What is ultimately a process that has no end point, is perpetually in motion, constantly in a phase of becoming – just like the social movement itself?
On more apparent note, radical imagination may stand for the capacity to imagine the world and collective life in radically different forms from the social, economic and political reality in which people find themselves. However, radical imagination is not merely about dreaming of other worlds. To the contrary, it is a collective process of concrete groups and initiatives within the movement, as they actively work and tangibly transform their struggles against the dominant order (Haiven and Khasnabish 2014).
I approach my field as “active reality” (Cox 2011:33), that is I understand the student social movement as “an actively produced social formation, with historical and social links between its component parts”, created by “the ways participants experience themselves” and “the techniques through which they produce, maintain and transform themselves”.
While such direction requires to muddle in everyday nitty-gritty of the movement’s frustrations and efforts, protests and mobilizations have also proven to be a rich visual source of activists’ imagination. Marches become bold spectacles of the radical imagination as banners and posters are transformed into canvas of unapologetically clear ideas of a world as it should and may be otherwise. Moreover, marches also mirror yet another important aspect of the radical imagination, namely the boundless conjunctions of the past, present and possible futures.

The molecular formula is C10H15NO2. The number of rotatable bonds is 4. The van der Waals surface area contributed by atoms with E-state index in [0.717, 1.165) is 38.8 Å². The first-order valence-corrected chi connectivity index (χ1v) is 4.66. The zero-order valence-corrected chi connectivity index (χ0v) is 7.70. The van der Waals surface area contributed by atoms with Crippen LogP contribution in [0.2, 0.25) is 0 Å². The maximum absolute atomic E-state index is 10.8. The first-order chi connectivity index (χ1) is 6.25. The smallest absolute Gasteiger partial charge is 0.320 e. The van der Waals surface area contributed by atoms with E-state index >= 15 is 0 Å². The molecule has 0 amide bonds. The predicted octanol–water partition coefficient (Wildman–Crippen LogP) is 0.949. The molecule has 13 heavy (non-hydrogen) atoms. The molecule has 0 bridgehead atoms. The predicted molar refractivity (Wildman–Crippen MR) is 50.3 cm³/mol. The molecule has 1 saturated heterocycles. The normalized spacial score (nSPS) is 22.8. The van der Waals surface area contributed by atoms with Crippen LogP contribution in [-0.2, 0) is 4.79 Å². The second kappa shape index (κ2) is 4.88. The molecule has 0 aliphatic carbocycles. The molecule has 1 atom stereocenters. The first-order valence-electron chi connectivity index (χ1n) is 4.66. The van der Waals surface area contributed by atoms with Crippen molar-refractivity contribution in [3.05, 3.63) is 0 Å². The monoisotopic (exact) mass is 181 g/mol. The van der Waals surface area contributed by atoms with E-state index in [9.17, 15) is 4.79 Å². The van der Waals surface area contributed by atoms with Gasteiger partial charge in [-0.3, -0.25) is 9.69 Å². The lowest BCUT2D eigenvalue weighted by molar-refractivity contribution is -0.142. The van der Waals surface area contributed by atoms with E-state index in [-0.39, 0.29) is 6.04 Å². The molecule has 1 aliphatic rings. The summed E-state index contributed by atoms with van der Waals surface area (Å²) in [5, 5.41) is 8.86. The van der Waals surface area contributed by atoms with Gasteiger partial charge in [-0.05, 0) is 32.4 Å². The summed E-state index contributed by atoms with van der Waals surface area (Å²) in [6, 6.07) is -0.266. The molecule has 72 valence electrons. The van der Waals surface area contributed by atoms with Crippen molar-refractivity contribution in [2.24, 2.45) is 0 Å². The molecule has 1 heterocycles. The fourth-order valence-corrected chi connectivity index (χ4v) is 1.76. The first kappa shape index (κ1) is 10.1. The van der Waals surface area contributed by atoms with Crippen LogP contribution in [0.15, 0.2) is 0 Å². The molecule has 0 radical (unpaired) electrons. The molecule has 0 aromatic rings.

Activists of a new generation, no longer paralyzed by the fear of past horrors, build their radical ideas and activities on the painful legacy of the dictatorship and accounts that narrate how the world has become the way they experience it today. Simultaneously they reimagine the distorted present with tangible work for the future generations.
Eduardo Galeano, beloved author of “The Right to Dream”, famously pioneered the importance of dreaming and imagining better worlds, and his words appear frequently painted on posters during the marches. His statements such as “Allow me, readers, the madness of inventing the future. The world that is upside down dreams that it lands on its feet” or as the one on the picture “Education will not be the privilege of those who can pay for it. Police repression will not be the curse of those who cannot buy it” , are chosen by activists precisely for the very tangibility of their struggles.
These words gain their significance from their ability to radically (re)imagine the world of today as the driving force of social movements’ activities, which in turn become significant for their capacity for collective, shared – and never-ending – work for other possible worlds.
This post is a part of Allegra’s Summer 2015 Fieldnotes series. See earlier installments here.
 El derecho de Soñar – Eduardo Galeano. Consulted here.
Maeckelbergh, M. (2009). The Will of the Many: How the Alterglobalization Movement is Changing the Face of Democracy. Pluto Press: New York
Cox, L. (2011). Building CounterCulture: the Radical Praxis of Social Movement Milieux. Into-ebooks: Helsinki
Haiven, M., Khasnabish, A. (2014). The Radical Imagination: Social Movement Research in the Age of Austerity. Zed Books Ltd: London